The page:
AN ANCHOR PAPERBACK ORIGINAL
From the Nobel Prize laureate and author of the acclaimed Cairo Trilogy, a beguiling and artfully compact novel set in Sadat's Egypt.
"[Mahfouz] is not only a Hugo and a Dickens, but also a Galsworthy, Zola and a Jules Romain."--Edward Said
The time is 1981, Anwar al-Sadat is president, and Egypt is lurching into the modern world. Set against this backdrop, The Day the Leader Was Killed relates the tale of a middle-class Cairene family. Rich with irony and infused with political undertones, the story is narrated alternately by the pious and mischievous family patriarch Muhtashimi Zayed, his hapless grandson Elwan, and Elwan's headstrong and beautiful fiancee Randa. The novel reaches its climax with the assassination of Sadat on October 6, 1981, an event around which the fictional plot is skillfully woven.
The Day the Leader Was Killed brings us the essence of Mahfouz's genius and is further proof that he has, in the words of the Nobel citation, "formed an Arabic narrative art that applies to all mankind."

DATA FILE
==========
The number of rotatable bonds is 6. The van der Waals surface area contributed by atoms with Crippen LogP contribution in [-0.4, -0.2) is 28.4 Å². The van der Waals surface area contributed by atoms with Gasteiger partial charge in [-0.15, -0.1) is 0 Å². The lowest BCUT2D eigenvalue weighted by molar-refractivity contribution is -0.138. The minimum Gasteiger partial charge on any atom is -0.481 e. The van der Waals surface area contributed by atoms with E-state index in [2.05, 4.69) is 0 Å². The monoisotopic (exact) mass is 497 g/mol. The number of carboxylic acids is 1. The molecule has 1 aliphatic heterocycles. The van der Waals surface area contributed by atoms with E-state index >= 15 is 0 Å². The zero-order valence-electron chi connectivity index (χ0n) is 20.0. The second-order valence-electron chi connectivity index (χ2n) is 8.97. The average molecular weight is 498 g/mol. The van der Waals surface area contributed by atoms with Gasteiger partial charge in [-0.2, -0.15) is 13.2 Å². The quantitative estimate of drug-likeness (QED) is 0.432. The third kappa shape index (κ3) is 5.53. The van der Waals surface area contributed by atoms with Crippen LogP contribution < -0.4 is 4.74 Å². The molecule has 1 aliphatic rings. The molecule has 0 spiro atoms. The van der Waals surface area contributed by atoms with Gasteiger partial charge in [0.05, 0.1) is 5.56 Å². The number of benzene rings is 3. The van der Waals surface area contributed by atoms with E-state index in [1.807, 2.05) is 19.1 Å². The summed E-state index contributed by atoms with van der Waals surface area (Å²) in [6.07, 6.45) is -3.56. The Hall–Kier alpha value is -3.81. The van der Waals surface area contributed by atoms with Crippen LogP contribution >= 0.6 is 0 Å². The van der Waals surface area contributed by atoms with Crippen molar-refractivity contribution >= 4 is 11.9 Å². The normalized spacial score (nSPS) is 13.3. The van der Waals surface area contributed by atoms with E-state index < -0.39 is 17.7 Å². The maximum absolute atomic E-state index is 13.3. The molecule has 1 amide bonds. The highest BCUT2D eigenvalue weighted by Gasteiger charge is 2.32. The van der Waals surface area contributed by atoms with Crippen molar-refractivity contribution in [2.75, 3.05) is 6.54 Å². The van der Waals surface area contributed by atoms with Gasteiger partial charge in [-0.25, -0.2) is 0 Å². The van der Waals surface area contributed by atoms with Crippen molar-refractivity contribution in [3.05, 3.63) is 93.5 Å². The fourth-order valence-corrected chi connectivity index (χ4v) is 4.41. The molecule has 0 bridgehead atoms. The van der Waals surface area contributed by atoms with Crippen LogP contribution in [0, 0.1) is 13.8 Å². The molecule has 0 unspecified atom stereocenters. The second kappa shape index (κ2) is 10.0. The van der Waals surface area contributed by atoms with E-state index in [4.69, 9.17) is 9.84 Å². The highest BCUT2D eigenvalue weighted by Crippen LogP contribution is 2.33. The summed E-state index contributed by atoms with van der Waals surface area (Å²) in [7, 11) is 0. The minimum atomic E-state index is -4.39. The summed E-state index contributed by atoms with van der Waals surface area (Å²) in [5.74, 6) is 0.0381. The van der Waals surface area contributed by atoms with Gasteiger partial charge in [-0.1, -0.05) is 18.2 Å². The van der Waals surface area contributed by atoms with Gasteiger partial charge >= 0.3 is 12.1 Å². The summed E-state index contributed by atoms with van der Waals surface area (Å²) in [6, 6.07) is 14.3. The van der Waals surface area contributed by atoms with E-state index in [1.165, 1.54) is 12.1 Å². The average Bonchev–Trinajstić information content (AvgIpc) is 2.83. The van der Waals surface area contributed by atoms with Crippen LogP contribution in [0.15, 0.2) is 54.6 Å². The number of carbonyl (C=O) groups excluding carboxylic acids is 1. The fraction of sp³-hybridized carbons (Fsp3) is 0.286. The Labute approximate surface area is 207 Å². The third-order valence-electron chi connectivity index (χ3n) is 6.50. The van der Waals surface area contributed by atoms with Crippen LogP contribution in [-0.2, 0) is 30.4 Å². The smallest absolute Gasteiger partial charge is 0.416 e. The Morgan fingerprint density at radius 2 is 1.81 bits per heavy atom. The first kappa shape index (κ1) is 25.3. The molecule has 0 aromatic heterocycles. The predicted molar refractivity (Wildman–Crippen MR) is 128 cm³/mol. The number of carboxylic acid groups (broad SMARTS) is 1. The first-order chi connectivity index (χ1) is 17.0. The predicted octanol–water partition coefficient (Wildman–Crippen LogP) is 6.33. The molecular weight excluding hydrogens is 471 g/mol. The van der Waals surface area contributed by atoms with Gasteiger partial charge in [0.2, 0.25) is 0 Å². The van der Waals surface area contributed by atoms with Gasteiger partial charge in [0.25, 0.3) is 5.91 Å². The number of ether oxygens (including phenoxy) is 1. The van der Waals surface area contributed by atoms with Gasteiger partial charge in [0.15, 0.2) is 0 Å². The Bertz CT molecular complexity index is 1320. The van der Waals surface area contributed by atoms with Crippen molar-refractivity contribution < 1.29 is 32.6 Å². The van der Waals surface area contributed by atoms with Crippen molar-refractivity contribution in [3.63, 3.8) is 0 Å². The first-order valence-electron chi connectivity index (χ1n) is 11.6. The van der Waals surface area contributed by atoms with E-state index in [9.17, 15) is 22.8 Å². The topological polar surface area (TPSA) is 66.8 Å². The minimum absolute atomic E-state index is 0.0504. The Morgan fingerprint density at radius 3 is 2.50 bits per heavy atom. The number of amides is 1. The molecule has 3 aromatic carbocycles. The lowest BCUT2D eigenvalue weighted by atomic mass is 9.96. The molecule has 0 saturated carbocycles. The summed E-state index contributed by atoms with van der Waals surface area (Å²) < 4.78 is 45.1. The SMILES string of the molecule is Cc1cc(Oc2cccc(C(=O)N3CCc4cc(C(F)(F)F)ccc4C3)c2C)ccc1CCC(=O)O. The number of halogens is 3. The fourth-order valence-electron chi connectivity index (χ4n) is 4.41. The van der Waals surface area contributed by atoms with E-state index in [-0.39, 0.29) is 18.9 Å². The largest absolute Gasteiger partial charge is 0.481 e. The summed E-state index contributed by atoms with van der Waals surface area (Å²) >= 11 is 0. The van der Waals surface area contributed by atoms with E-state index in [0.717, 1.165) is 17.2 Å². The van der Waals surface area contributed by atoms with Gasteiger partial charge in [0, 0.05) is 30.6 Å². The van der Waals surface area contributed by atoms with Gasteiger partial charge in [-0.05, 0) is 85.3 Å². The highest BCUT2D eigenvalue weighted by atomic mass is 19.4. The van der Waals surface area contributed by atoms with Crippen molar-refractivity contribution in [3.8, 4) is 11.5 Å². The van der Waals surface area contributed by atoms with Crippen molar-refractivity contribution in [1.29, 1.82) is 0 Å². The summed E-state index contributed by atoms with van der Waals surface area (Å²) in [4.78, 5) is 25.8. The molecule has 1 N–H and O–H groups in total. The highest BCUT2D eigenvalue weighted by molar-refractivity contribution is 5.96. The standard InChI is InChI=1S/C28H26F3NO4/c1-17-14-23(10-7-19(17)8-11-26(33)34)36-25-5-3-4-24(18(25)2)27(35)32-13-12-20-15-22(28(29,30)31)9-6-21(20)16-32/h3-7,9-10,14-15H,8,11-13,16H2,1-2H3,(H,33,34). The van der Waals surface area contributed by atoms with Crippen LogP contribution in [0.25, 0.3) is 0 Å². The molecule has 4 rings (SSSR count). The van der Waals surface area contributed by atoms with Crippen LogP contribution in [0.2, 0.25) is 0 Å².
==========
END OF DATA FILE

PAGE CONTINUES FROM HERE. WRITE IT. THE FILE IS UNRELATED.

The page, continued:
About the Author
NAGUIB MAHFOUZ was born in 1911 in the crowded Cairo district of Gamaliya. He studied philosophy at Cairo University, then worked in various government ministries until his retirement in 1971. His first three published novels were Khufu's Wisdom (1939), Rhadopis of Nubia (1943), and Thebes at War (1944), all of which are set in ancient Egypt. These political and philosophical critiques disguised as historical romances show the unmistakable signs of a burgeoning literary genius. He went on to write more than 35 other novel-length works, plus hundreds of short stories and numerous cinema plots and scenarios, many of which have been made into successful films. Naguib Mahfouz was awarded the Nobel prize for literature in 1988. In 2006, he died at the age of 95.
"The incredible variety of Naguib Mahfouz's writings continue[s] to dazzle our eyes."--The Washington Post
"Mahfouz's work is freshly nuanced and hauntingly lyrical. The Nobel Prize acknowledges the universal significance of his fiction."--Los Angeles Times